Saturday, December 10, 2016

Living The Life Of Love

"Are you sick? I am also sick." Writing in the With Bible magazine a teacher, author, and student of life meditates on the words above, words of a drama he remembers. The words expressed the  love between two people, its depth, and breadth, words we do not often hear.

When he first heard the phrase Shakespeare came to mind and the tragedy of King Lear. The king was deceived by the sweet words of his two eldest daughters and he gave them the kingdom and all his possession only to be betrayed. When he lost all his power, angry, alone and without help-- was when he understood his situation. He was left only with two faithful subjects but began to understand the suffering of others.

To his faithful court jester, he says: "Come close, friend, you must be cold, I am also cold." Now that his situation has changed what he didn't see in the past he now sees and his heart is moved. Poverty has a great power for it allows one to see the humble things in life with different eyes.

At present one of the big problems with the upper one  percent of the population is they don't see the suffering of the other members of society. They do not sympathize with those hurting but only think of ways to fill their own pockets.

Scriptures are filled with the mercy that Jesus showed  those who were hurting. His first miracle showed concern for a married couple and their guests when they ran out of wine. The writer feels this was not unrelated to the coldness he felt from the authorities in society.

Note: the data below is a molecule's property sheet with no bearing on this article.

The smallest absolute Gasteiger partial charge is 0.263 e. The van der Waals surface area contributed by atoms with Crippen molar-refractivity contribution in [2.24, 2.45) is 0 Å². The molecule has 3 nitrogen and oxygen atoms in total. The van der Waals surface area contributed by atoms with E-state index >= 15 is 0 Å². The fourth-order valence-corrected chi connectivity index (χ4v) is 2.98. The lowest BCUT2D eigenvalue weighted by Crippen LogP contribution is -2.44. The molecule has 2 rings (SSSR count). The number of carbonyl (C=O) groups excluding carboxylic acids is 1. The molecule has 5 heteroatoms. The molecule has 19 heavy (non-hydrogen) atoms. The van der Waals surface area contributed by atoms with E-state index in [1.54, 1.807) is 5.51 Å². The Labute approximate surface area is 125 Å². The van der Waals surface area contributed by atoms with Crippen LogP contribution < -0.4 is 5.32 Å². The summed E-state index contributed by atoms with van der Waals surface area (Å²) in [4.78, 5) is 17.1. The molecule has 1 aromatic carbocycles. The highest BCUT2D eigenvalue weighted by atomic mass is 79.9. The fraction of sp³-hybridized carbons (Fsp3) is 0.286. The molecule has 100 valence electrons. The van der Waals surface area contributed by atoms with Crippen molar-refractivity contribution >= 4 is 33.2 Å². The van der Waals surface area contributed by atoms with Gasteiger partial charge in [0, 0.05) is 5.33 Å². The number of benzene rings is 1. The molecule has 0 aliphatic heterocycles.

Ten percent of the population possess half of the wealth of the nation. With time this will increase and yet no thought of fixing the situation. Moreover, the top one percent are making the laws and monopolizing the benefits. 

The middle class has for decades lost its place in society and we have no clear understanding of the crisis. And the Church is under the illusion that we are becoming middle class.

This ability to empathize comes not with connections with the top levels of society but with the lowest. The one who loves feels oneness with the other. Love feels pain, understands the hurt, consoles and gives strength.

He asks the readers if that is the way they love. Is this the way the Church loves? We attend Mass, pray and serve  others, and it is not to receive compensation but to receive joy in loving and serving. This is the message of the Gospel. And yet at times our faith life borders on shamanism were we become sponsors to authority and money. 

We know what Jesus wants from us (Luke 4, 18-19).  He wants us to be free and yet we are bound by attachment, exploitation, neglect, oppression, distortion, and ideology. When  a minister or priest is sent to an area where the people are well off the message is softened, not to  upset the hearers. The fear of alienating the wealthy and losing them is always present.This is not the Church but a shrine worshiping a fetishistic religion.

When we are showing mercy  and are empathetic to others we are already practicing half of the Gospel message. "Are you sick? I am also sick."  To live this  life we have to continually check to see if others are sick or well. This is love this is the Gospel. When we see others liberated from their pain this is happiness that comes from love.

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